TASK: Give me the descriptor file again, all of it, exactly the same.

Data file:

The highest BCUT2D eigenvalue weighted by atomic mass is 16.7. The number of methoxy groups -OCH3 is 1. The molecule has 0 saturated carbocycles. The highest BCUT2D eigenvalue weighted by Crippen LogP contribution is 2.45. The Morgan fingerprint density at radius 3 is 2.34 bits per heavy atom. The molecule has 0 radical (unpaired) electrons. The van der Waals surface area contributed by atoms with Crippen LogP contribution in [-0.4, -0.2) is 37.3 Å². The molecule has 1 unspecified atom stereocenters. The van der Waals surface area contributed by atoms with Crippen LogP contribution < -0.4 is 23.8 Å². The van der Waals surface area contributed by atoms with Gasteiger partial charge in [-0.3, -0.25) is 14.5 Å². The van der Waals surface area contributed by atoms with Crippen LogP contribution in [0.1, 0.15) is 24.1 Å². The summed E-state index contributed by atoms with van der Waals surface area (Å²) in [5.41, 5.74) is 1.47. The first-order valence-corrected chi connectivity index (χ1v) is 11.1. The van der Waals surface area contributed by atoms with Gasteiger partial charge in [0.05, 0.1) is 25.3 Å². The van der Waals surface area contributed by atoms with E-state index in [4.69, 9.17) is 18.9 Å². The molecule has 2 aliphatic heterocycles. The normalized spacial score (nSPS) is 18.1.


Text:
The highest BCUT2D eigenvalue weighted by atomic mass is 16.7. The number of methoxy groups -OCH3 is 1. The molecule has 0 saturated carbocycles. The highest BCUT2D eigenvalue weighted by Crippen LogP contribution is 2.45. The Morgan fingerprint density at radius 3 is 2.34 bits per heavy atom. The molecule has 0 radical (unpaired) electrons. The van der Waals surface area contributed by atoms with Crippen LogP contribution in [-0.4, -0.2) is 37.3 Å². The molecule has 1 unspecified atom stereocenters. The van der Waals surface area contributed by atoms with Crippen LogP contribution < -0.4 is 23.8 Å². The van der Waals surface area contributed by atoms with Gasteiger partial charge in [-0.3, -0.25) is 14.5 Å². The van der Waals surface area contributed by atoms with Crippen LogP contribution in [0.1, 0.15) is 24.1 Å². The summed E-state index contributed by atoms with van der Waals surface area (Å²) in [5.41, 5.74) is 1.47. The first-order valence-corrected chi connectivity index (χ1v) is 11.1. The van der Waals surface area contributed by atoms with Gasteiger partial charge in [0.05, 0.1) is 25.3 Å². The van der Waals surface area contributed by atoms with E-state index in [4.69, 9.17) is 18.9 Å². The molecule has 2 aliphatic heterocycles. The normalized spacial score (nSPS) is 18.1.